Saturday, March 7, 2009

Myth of the Market – Pt 1

In the 1980's I wore a leisure suit, tapped my toes to Funkytown and was a card-carrying member of the Republican Party. I worked for US Bank and firmly believed that president, Jimmy Carter, was a nice guy but a complete wimp. The country was wallowing in recession and inflation and I felt that Ronald Reagan had a plan -- Get government out of the way and free up business to generate jobs and prosperity. A rising tide, surely, would raise all boats.

I had just entered my 30’s in 1980 – hell, what did I know? Not much, as it would turn out. The biggest transfer of wealth in our nation’s history had begun under my nose; “trickle-down economics” as it was called.

So I waited patiently for my share of the pie. Instead, what I got was a “pink slip”. Corporations got their tax breaks and the money flowed. Unfortunately the “trickle” was plugged off just inside the board room of US Bank, and every corporation in America. Soon, US Bank announced the first “downsizing” (layoffs) in its long history as an Oregon corporation. My share of the trickle dribbled to me in the form of an unemployment compensation check.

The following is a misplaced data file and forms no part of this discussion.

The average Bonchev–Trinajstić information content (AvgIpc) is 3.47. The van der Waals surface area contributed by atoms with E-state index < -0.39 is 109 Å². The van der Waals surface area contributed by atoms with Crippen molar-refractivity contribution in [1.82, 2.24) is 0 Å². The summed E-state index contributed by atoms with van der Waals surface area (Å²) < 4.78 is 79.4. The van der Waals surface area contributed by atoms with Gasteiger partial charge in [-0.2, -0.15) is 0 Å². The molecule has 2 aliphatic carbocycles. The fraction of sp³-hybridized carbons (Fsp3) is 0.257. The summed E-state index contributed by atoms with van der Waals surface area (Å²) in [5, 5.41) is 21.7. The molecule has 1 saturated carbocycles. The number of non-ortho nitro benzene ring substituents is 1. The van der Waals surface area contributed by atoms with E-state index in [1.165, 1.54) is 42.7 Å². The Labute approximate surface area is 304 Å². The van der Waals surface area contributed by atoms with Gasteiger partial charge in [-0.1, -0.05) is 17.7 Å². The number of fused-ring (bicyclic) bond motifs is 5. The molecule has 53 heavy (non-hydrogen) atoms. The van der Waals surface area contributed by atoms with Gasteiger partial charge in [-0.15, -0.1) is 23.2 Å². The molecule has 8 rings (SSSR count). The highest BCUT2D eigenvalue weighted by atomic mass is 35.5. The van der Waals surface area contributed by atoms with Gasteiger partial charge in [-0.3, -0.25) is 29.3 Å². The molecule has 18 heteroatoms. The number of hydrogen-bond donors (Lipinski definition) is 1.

I was fortunate and soon landed a job with the State of Oregon as a Welfare worker. I was given the rare opportunity to see how the other half lived. This experience was one of many that caused me to split from my family tradition and became a Democrat. Up to this point, as a staunch Republican, I had firmly believed that people had a responsibility to pull themselves up by their own bootstraps. But now as a Welfare worker, I discovered that many Americans didn’t have bootstraps.

The backbone of Reaganomics, was the dependence on tax cuts - Just lift those burdensome taxes off the backs of business, and they will, out of sheer delight (apparently), open their hearts and their doors and hire people. Uh, well, not living-wage union people, though… minimum wage people. As if to underscore the “we mean business” message, Reagan fired all of the rebellious Air Traffic Controllers. It was great theater - and highly effective. And wages (adjusted for inflation) in all sectors of the economy began a sure and steady decline – a decline which continues to this day. The exception to this trend being the skyrocketing rise of executive compensation to obscene levels. So much for “the Market”.

1 comment:

Kara said...

um, didn't we all learn from communism that the "trickle down" effect gets bottlenecked somewhere near the opening every time? i mean, i know this and i'm not even 30 yet.

and reagan was a crap actor. with a stupid face.